Shifts in water infrastructure also brought the death knell to a number of Texas towns. Pickwick in Palo Pinto County boasted a cotton gin alongside a school, church, sawmill, and general store. However, the community was purchased by the Brazos Conservation and Recreation District in 1939 in preparation for the waters of Possum Kindom Reservoir. While the city moved eastward away from the original site, its store and post office closed in 1946. The TSHA noted that its old iron bridge is sometimes still visible when the reservoir’s waters are low.
Natural and otherwise, the TSHA records describe a number of Texas communities that were left as ghost towns after major disasters impacted the population.
Phillips in Hutchinson County was once a booming community made of two – Whittenburg and Pantex – that merged together in 1938 and had been thriving off of their respective petroleum and refinery companies. However, in the 1950s and 1960s, changes to the highway system and local transportation shifted much of the town’s business to its neighbor, Borger, and sent the population dropping to just over 2,500 by 1980.
In January 1980, a hydrocarbon explosion destroyed two gasoline-producing units and a steam-generating facility, according to TSHA record, which caused millions of dollars worth of damage to homes and businesses in both Phillips and Borger. While Phillips remained a residential area for employees, its population continued to drop.
On an even more dramatic and deadly scale than Phillips’ explosion, according to the TSHA, was the flood that destroyed Ben Ficklin in Tom Green County in 1882.
After beginning as a headquarters for Benjamin F. Ficklin’s San Antonio – El Paso Mail line in 1868, the man’s sudden death in 1871 (which, according to his dedicated historical marker on US 306, was the result of swallowing a fish bone) led his associates to establish the town of Ben Ficklin in 1873. Its founders were among those later appointed to organize Tom Green County and had a rivalry with San Angela (now San Angelo) for the county seat, around 1875. The two towns competed against one another between growing numbers of businessmen, buffalo hunters, and their related enterprises.
However, a wet summer for the nearby Dove Creek, Spring Creek, the Middle Concho, and the South Concho came to a head in August 1882. Heavy rains caused the already-high waters to swell and flood, combining to destroy the town of Ben Ficklin and killing an estimated 65 people in the process. While two families remained in Ben Ficklin after the flood, according to the TSHA, other survivors moved to San Angelo and other nearby communities. With its people gone, the Ben Ficklin cemetery and a 1965 historical marker from the Texas Historical Commission now mark the nearby area.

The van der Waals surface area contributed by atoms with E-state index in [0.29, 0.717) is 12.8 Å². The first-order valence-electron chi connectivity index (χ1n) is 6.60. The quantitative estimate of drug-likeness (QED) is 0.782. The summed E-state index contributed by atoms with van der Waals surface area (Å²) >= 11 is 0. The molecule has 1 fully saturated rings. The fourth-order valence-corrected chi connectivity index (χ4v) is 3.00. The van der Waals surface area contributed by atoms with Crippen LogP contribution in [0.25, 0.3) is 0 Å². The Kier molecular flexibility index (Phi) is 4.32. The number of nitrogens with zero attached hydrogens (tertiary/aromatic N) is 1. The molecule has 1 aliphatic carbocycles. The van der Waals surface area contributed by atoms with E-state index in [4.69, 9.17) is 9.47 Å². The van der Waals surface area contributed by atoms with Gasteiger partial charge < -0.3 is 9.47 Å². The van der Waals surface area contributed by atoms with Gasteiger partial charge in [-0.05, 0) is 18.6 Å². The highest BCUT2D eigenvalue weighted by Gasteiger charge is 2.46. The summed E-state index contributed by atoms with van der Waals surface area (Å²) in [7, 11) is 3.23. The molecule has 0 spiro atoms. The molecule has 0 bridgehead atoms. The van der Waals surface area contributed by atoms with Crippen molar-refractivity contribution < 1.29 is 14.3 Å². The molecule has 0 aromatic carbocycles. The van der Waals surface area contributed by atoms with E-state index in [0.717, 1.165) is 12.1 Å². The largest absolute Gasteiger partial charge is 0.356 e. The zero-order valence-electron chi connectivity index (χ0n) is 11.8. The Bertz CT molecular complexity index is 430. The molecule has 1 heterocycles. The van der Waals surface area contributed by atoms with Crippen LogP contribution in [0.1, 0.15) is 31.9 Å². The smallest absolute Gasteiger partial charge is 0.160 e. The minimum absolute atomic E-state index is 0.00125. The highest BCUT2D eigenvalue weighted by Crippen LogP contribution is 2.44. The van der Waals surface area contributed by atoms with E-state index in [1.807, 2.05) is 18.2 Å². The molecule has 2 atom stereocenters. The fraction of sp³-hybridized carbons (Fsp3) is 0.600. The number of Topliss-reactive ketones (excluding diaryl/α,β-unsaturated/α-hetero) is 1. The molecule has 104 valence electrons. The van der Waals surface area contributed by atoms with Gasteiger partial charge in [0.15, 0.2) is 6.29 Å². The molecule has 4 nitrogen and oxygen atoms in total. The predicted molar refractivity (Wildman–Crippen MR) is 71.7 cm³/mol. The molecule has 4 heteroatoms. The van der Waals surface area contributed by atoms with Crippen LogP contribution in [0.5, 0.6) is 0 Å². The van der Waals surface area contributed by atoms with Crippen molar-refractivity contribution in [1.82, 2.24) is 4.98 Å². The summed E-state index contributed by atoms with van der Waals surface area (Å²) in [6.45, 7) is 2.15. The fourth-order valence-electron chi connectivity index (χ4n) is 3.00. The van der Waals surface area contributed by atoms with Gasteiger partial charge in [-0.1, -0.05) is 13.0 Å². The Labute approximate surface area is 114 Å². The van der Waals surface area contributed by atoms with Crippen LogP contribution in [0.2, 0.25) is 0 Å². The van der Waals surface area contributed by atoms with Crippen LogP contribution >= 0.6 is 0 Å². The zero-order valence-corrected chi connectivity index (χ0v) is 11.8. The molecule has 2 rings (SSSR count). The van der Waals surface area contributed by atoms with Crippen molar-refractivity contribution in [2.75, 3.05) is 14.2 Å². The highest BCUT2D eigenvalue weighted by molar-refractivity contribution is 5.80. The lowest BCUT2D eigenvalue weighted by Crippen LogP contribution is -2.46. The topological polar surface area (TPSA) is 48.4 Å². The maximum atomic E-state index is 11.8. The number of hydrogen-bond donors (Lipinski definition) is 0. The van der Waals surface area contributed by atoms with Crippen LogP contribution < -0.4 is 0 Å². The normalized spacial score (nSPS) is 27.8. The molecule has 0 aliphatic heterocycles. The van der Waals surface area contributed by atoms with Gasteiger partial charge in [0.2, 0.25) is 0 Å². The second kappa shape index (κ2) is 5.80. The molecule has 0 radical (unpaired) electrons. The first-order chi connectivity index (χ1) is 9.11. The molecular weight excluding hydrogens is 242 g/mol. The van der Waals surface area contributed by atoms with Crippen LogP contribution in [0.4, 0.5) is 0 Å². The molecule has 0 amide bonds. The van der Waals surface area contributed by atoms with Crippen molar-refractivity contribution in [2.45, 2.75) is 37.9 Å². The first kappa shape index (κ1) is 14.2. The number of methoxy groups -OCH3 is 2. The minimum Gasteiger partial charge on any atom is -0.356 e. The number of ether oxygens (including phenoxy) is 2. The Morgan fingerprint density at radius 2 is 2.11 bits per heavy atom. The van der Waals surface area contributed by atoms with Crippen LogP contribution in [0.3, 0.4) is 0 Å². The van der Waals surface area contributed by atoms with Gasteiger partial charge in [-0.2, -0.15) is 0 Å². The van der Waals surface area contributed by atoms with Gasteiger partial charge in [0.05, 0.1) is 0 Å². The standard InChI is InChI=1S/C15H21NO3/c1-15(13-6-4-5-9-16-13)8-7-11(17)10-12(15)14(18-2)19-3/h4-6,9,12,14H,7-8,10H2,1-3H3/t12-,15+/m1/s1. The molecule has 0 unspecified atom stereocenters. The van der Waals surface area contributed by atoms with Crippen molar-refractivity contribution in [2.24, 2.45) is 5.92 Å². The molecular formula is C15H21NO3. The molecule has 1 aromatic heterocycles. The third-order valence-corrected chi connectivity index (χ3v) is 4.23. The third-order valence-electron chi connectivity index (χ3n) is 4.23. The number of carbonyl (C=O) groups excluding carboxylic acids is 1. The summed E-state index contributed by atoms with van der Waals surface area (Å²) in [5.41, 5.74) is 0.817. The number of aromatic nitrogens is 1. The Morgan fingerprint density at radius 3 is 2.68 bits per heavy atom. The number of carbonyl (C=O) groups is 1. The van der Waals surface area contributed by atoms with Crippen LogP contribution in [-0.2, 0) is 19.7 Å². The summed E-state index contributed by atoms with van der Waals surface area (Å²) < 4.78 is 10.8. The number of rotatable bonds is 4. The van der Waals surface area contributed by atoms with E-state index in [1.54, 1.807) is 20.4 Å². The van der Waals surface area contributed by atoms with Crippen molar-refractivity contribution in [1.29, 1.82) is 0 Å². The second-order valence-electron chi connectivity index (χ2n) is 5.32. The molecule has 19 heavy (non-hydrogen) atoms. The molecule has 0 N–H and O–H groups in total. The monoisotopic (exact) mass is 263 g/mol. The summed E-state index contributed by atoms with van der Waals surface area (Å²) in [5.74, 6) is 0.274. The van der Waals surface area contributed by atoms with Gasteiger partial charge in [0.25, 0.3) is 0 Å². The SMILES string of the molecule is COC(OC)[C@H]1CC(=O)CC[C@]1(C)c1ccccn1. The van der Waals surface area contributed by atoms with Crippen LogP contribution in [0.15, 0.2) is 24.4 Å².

The people left behind
While the US Census Bureau doesn’t recognize “ghost town” as an official designation for a community, it does track population changes, urbanization, economic trends, and empty homes.
Although Texas saw a population increase overall, it appeared to mostly impact larger cities and urban centers. Meanwhile, both due to shifts in bureau definitions and populations, other communities in the state lost their ‘urban’ designations and slipped into rurality. Whether or not these communities now qualify for the “ghost town” moniker depends on who is answering the question, but the people still living in those areas will see changes in the ways that local, federal, and state governments offer resources.
The National Association of Towns & Townships published a guide for grants that rural communities may be eligible for to put towards costs related to rural development, healthcare, broadband, and wastewater. However, grant funding may still not be able to cover needed costs for municipal matters like transportation, housing, education, and water infrastructure.
While different federal programs and agencies may consider different definitions for whether an area is urban or rural, those funds or their absence have a broad impact on the day-to-day function of those communities. Gas prices tend to rise in more rural areas and more isolated communities as well as prices for groceries and other goods and services, according to historians and researchers. Extra costs could also come from importing essential home and agricultural resources like water, feed for livestock and crop fertilizer, and creating new water infrastructure or working to replace infrastructure left over from faded municipal governments.
At the same time as rural Texas communities lose people and funding, they also play major parts in the agricultural industries of both Texas and the broader United States. According to the Office of the United States Trade Representative, Texas exported a record number of Made-in-America goods to the world, and the Texas A&M AgriLife Extension Service noted in 2021 that Texas had ranked as the top exporter among US states for nearly two decades.
It remains to be seen how state and federal government agencies will shift their legislative perspectives on Texas rural communities and the “ghost towns” that dot the landscape in the immediate aftermath of recent census definition changes and released population data, or how those perspectives will impact the access people might have to everything from satellite phone service to healthcare. However, the 2023 Texas legislative session and the upcoming 2023 Farm Bill may present lawmakers on state and federal levels with opportunities to invest in infrastructure and resources for communities of every size, from vast metropolitans to “ghost towns” in the making.
More information on the US Census Bureau data can be found on its website, as well as other resources regarding the census and legislative districts. Further information on the US Department of Agriculture’s rural development grants and programs can also be found on its website, alongside other related resources.